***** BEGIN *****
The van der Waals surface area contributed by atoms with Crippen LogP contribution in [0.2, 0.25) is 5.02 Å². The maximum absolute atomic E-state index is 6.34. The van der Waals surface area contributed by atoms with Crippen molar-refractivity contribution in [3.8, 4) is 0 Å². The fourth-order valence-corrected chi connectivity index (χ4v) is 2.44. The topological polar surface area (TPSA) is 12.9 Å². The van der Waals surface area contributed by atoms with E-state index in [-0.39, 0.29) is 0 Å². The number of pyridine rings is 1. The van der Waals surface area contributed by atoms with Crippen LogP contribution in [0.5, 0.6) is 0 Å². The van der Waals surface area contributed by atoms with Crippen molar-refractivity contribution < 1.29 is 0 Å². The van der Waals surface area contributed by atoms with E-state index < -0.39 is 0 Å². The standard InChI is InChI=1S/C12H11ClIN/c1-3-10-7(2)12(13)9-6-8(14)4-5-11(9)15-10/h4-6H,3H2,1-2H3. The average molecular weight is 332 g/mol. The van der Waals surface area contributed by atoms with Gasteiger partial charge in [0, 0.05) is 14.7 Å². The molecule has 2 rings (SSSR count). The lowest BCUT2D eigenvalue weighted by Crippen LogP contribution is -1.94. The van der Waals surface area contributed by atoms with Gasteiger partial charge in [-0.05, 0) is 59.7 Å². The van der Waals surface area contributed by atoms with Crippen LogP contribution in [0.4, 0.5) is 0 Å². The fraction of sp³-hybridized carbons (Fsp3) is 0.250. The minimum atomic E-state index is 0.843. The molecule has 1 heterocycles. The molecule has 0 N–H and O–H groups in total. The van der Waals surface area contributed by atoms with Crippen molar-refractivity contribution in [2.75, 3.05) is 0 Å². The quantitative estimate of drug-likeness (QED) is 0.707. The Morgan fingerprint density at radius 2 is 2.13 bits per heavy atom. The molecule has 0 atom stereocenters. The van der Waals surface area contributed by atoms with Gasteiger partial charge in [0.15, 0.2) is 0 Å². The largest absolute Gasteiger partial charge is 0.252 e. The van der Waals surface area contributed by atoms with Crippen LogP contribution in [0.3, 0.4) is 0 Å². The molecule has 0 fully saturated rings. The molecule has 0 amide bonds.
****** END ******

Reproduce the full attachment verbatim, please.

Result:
The van der Waals surface area contributed by atoms with Crippen LogP contribution in [0.2, 0.25) is 5.02 Å². The maximum absolute atomic E-state index is 6.34. The van der Waals surface area contributed by atoms with Crippen molar-refractivity contribution in [3.8, 4) is 0 Å². The fourth-order valence-corrected chi connectivity index (χ4v) is 2.44. The topological polar surface area (TPSA) is 12.9 Å². The van der Waals surface area contributed by atoms with E-state index in [-0.39, 0.29) is 0 Å². The number of pyridine rings is 1. The van der Waals surface area contributed by atoms with Crippen LogP contribution in [0.5, 0.6) is 0 Å². The van der Waals surface area contributed by atoms with Crippen molar-refractivity contribution < 1.29 is 0 Å². The van der Waals surface area contributed by atoms with E-state index < -0.39 is 0 Å². The standard InChI is InChI=1S/C12H11ClIN/c1-3-10-7(2)12(13)9-6-8(14)4-5-11(9)15-10/h4-6H,3H2,1-2H3. The average molecular weight is 332 g/mol. The van der Waals surface area contributed by atoms with Gasteiger partial charge in [0, 0.05) is 14.7 Å². The molecule has 2 rings (SSSR count). The lowest BCUT2D eigenvalue weighted by Crippen LogP contribution is -1.94. The van der Waals surface area contributed by atoms with Gasteiger partial charge in [-0.05, 0) is 59.7 Å². The van der Waals surface area contributed by atoms with Crippen LogP contribution in [0.4, 0.5) is 0 Å². The fraction of sp³-hybridized carbons (Fsp3) is 0.250. The minimum atomic E-state index is 0.843. The molecule has 1 heterocycles. The molecule has 0 N–H and O–H groups in total. The van der Waals surface area contributed by atoms with Crippen molar-refractivity contribution in [2.75, 3.05) is 0 Å². The quantitative estimate of drug-likeness (QED) is 0.707. The Morgan fingerprint density at radius 2 is 2.13 bits per heavy atom. The molecule has 0 atom stereocenters. The van der Waals surface area contributed by atoms with Gasteiger partial charge in [0.15, 0.2) is 0 Å². The largest absolute Gasteiger partial charge is 0.252 e. The van der Waals surface area contributed by atoms with Crippen LogP contribution in [0.3, 0.4) is 0 Å². The molecule has 0 fully saturated rings. The molecule has 0 amide bonds.